France is going to be tough, given the number of wines being produced. However, much of the good wine that we are able to get here is not for the budget conscious, and much of what fits into that consciousness is, to be polite, swill. That helps narrow things down. While Burgundies may be the pinnacle of French whites, to get a really good one costs. For sheer drinking pleasure, I’d opt for a Loire Valley wine, most probably one of Robert Denis’ Touraine-Azay-Le-Rideau wines from the Chenin Blanc grape. For reds, I have of late become enamored with a small Burgundy commune called Maranges, the best producer of which is Baron de la Charriere.
It is amazing how difficult it is to convince people to drink Riesling. As famed wine writer Jancis Robinson said about it, “Unbeatable quality; indisputably aristocratic. Ludicrously unfashionable.” While the cheap stuff is often arguably too sweet or too insipid to drink, there is much that is dry and high quality. From Germany, try a J.J. Christoffel Riesling Spatlese from the Erdener Trepchen vineyard. Reds are a bit tougher, but, if you can find it, Schloss Schonborn Spatburgunder (Pinot Noir) is a real winner.
Italy is as tough or tougher than France to narrow down, mostly because very little of it is high-priced. This leaves a much larger group of wines to select from. I would be, however, perfectly delighted with a bottle of Mastroberardino Fiano d’Avellino on the table for our white, and Capezzana Carmignano Riserva for our red.
Switzerland is, of late, producing many high quality wines, but most are overpriced. Robert Gilliard’s Ermitage de Sion is quite good, several Merlots from the Ticino area have been worth trying. Austrian wines too, are showing promise, Rieslings from the Nigl family are among the best, and, as I write this, just last night I tasted a delicious red, Umathum Blauburgunder (Pinot Noir again).
Greece is now producing wines besides pine-pitch tarnished Retsina that make it to our shores. Boutari makes a very nice red, the Naoussa Grande Reserve, and a light, refreshing white, Santorini.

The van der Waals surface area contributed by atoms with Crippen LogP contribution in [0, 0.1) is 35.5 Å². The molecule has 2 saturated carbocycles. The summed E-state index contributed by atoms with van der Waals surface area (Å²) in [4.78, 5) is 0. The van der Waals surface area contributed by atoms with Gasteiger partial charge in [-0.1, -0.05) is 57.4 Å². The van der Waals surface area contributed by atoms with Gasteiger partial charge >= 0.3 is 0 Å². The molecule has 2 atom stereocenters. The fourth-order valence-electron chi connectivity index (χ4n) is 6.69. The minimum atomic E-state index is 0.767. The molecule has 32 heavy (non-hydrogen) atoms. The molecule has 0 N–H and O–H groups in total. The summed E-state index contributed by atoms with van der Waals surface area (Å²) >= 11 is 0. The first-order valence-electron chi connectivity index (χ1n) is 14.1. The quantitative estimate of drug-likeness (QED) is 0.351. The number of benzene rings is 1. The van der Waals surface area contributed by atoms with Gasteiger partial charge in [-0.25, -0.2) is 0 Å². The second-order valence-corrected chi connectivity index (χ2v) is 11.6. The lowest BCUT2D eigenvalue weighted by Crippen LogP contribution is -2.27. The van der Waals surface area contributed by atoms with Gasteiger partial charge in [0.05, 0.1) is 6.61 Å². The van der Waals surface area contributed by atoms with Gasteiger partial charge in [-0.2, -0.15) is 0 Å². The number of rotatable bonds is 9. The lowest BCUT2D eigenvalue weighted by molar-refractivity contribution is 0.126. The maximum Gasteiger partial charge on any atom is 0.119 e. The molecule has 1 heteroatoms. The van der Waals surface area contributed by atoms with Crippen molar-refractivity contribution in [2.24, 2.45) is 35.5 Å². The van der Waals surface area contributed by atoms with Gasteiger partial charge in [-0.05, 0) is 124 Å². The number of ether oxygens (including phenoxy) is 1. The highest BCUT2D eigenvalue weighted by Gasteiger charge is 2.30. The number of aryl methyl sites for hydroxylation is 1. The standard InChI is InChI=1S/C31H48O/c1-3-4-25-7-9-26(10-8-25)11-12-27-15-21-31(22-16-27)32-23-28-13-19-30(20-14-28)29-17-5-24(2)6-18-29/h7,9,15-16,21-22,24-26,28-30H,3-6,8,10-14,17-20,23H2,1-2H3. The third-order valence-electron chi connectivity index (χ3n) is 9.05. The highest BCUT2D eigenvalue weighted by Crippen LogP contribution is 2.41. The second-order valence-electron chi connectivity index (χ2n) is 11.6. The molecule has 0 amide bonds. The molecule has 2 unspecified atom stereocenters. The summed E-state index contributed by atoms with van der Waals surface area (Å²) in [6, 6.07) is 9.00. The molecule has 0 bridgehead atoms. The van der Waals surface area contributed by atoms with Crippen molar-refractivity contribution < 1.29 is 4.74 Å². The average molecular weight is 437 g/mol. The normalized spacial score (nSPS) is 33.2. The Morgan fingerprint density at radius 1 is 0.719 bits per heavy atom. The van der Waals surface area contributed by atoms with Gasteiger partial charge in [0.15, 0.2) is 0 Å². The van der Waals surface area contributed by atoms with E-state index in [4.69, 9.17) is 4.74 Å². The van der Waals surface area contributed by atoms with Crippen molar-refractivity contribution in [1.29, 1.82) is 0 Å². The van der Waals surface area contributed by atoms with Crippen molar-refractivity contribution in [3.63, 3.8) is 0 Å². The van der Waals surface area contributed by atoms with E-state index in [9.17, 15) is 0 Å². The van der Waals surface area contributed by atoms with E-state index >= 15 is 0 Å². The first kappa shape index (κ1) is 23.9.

Down under, as they say, Australia and New Zealand are the hot spots of the winemaking world. Australia being essentially the same size as the U.S. makes it just as difficult to select a favorite. One of the nice things though, is Australian winemakers love to experiment. Two such experiments have come to my attention recently. Tim Adams Semillon is a blast of tropical fruit, and Domaine Leasingham Cabernet-Malbec is a racy, lush red. On the kiwi front, New Zealand has always been best at whites, though recently many producers are trying to imitate a California style. My favorite remains Kumeu River Chardonnay. A new import to this country, Larose Cabernet Blend is outstanding, but will be, for awhile, difficult to find.
That should be enough to fill your shopping basket and delight your palate for at least the next month. Besides, we can always take our towel, toothbrush and corkscrew and set off on another journey again soon.
Q San Francisco magazine premiered in late 1995 as a ultra-slick, ultra-hip gay lifestyle magazine targeted primarily for the San Francisco community. It was launched by my friends Don Tuthill and Robert Adams, respectively the publisher and editor-in-chief, who had owned and run Genre magazine for several years prior. They asked me to come along as the food and wine geek, umm, editor, for this venture as well. In order to devote their time to Passport magazine, their newest venture, they ceased publication of QSF in early 2003.